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The UK music business shrank almost 5 per cent last year, with lower concert revenues as fewer major acts played stadiums. So reckons the annual economic survey conducted by the Performing Right Society (PRS), which pegs the UK music industry's income at £3.75bn this year.

The headline fall masks some very healthy figures, though. B2B licensing of music grew, as did British music exports. In fact, British earnings from music are growing three times faster than the USA.

Record companies, which have traditionally been wholesalers of plastic discs to large retail chains, are now seeing much more of their action from business from other sources: a third of their income is from sources other than physical wholesale.

The figures are drawn from dozens of sources, and look like this.

Retail music was down almost 8 per cent to £1.2bn. Live music revenue fell around 7 per cent to £1.48bn. The PRS netted £425m and the music royalties body PPL collected £79m (gross). B2B revenue and publisher direct revenue, excluding the PRS, was £218m and £242m. Sponsorship brought in £94m – thanks to an increase in digital – and advertising support fell a little.

The fall in live music doesn't mean the boom is over, cautioned PRS chief economist Will Page. He noted a rise in revenue from both festivals, and mid-size venues of around 1,000 to 2,000, but a 70 per cent fall in stadium revenues.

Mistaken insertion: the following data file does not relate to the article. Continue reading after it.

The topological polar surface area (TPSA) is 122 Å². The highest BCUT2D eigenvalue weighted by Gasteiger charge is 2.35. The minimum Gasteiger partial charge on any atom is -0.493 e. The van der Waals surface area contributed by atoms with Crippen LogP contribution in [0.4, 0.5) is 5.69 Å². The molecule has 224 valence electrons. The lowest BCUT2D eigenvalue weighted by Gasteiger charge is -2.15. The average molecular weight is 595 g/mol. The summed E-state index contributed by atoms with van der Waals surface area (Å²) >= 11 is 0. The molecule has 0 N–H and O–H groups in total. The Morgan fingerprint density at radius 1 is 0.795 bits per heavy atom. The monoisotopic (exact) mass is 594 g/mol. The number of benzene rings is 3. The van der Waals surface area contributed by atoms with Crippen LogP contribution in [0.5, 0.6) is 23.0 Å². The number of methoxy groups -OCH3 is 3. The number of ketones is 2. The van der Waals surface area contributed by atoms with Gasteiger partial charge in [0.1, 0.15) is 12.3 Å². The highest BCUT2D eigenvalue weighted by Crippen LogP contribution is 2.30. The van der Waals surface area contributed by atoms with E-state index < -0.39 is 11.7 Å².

"Demand is a function of supply," said Page. If fewer big acts play the stadiums and arenas, it blows a chunk in the overall figures. He noted that 500,000 people turned up to see the X-Factor performers live on tour last year – a terrifying thought; while Take That took the year off.

Page recommends that the UK music business focus on more efficient metadata to reduce costs, and gets even better at extracting money from the use of UK music abroad. China, India and Brazil are huge economies growing very fast – with a billion-and-a-half new members of the middle class. But together, they bring in as much in royalties for British artists as Spain does. And Spain brings in bugger-all.

There's one grey note. Have a look at this chart, from the USA not the UK admittedly, showing who trousers the benefits of the boom in live music at concerts and festivals:

Now that is utterly tragic.

Hang your heads in shame. You can download the report here (1.1MB PDF). ®

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